Men, who make up the vast majority of porn users, are watching violent scenes and recreating them on their partners with 16% of women in the UK saying they had been coerced into recreating an act their partner had seen in porn. The true number is likely to be higher as men sometimes fail to admit the origins of their desires.
When 3 in 4 men watch pornography that is largely of the abusive kind, and 1 in 4 men regularly choke their partners it is reasonable to ask whether a large proportion of men are really turned on by violence against women.
Luckily, male attitudes are not fixed and can be changed by altering the context in which they exist. I believe our current culture’s simultaneous permissiveness and furtiveness surrounding sex should bear the blame for our current situation. While sex is plastered on our screens and more available than ever, there has not been the necessary conversation about what types of sex we as a culture approve and disapprove of and the limits on permissiveness.
In recent years we have all been extorted not to ‘kink-shame’, that is to disapprove of someone’s sexual desire. However, as has been pointed out by Helen Lewis in her Atlantic article “The Problem With Being Cool About Sex” very often, what we say we want, and what we actually want are very different things. Having been brought up in an age where people “saw a digital gang bang before having their first real-life kiss” it can be incredibly difficult for many to free themselves from the sex narratives they have internalised.
In addition, many films and television series have taken advantage of the new permissiveness to broadcast despicable scenes of violence against women. An updated Bechdel test might consider if a film manages to advance the plot without resorting to cheap gender violence.
The present attitude that ‘taboos are to be broken’ stems from the 60’s and the counter-cultural philosopher Michel Foucault who associated sexual liberation with political emancipation. However, our sexual freedom has not brought about the socialist paradise he envisaged. Instead, it might be worth considering whether a taboo against sexual violence of any sort might not be the sort of taboo we would all benefit from?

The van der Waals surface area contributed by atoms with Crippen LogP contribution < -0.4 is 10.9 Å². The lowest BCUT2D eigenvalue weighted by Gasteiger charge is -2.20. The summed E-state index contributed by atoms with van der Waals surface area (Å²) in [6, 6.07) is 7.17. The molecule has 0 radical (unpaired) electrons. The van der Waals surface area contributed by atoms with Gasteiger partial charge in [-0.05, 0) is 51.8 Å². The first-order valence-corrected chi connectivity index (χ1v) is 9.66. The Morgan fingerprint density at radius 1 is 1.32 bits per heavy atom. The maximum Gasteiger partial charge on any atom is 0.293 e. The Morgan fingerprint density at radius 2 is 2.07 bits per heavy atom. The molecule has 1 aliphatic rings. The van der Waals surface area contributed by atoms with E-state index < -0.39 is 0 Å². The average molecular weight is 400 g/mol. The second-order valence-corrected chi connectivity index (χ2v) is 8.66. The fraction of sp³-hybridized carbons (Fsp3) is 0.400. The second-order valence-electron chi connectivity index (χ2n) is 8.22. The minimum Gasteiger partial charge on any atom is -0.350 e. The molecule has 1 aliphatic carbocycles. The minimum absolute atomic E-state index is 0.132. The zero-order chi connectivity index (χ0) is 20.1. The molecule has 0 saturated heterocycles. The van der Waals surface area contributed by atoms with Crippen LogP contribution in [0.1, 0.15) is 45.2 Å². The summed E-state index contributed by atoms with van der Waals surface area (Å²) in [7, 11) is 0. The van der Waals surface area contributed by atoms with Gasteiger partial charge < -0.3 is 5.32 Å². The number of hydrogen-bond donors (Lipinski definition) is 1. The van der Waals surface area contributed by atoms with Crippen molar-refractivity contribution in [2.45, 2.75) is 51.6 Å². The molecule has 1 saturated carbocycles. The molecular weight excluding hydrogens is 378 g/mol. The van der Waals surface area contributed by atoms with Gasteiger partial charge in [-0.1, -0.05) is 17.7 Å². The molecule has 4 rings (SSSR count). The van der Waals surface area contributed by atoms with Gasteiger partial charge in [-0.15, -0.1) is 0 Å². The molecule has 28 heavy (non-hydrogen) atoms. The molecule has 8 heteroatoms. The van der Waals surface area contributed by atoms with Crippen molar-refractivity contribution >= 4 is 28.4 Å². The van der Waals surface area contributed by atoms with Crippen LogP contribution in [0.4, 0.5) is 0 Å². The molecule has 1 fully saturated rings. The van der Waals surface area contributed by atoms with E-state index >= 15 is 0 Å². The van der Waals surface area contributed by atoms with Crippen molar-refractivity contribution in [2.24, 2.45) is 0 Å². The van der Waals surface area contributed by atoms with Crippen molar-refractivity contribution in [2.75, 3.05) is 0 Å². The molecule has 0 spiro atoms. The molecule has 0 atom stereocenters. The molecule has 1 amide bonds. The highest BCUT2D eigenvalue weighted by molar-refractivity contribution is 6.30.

In her book “Tomorrow Sex Will Be Good Again”, Katherine Angel explores how relying merely on a “consent-rubric” can encourage a ‘battle of the sexes’ in which men cajole, pressure and force women into saying yes, or at least not saying no to more and more extreme forms of sex. It places the role of gatekeeper on women while men are encouraged to simply seek out someone else who might put up less resistance. Crimes of rape become privatised without any meaningful examination of why they have occurred. Rather, Angel says, than women being expected to know, at all times what they want and to loudly vocalise that fact, men must learn vulnerability, and the ability to empathise with their partners. When a man can sense what would be acceptable and enjoyable to a partner and is confident enough to ask if he doesn’t know, we will have moved past the need for simplistic consent first sexuality. This learning would be a major task for many men, who have never been properly taught how to be empathetic or to open themselves up to hurt. However, Angel insists that only by allowing themselves to be vulnerable to pain and rejection could men open themselves up to learning, truly, about desire and connection.
An obvious rebuttal to my point is that I am a prude and that many people genuinely enjoy the types of sex I am describing. However, I ask you; should they? Should people be aroused by being violent to one another? As a society we have already made the decision that attraction to animals and to children can’t be tolerated, even in theory, so why do we not make the same distinction for violence against women? If we ever want to live in a society free of gender and sexual violence, it might be necessary to have a national conversation about how people can and should have sex with each other.
The answer, as always, is more conversations that invite men to talk about what they have learnt sex to be and how they feel someone on the receiving end of violence might feel. Empathy is the root of trust, intimacy and belonging and has been shown to be cultivatable through exercises. Yet I am already hopeful. Many men have independently realised just how important empathy is and are beginning to talk about it. In the end, that might be enough just on its own. As Alexander McCall Smith wrote “it is possible to change the world, if one is determined enough, and if one sees with sufficient clarity just what has to be changed.”
More of Calums work can be found on: lovingmen.co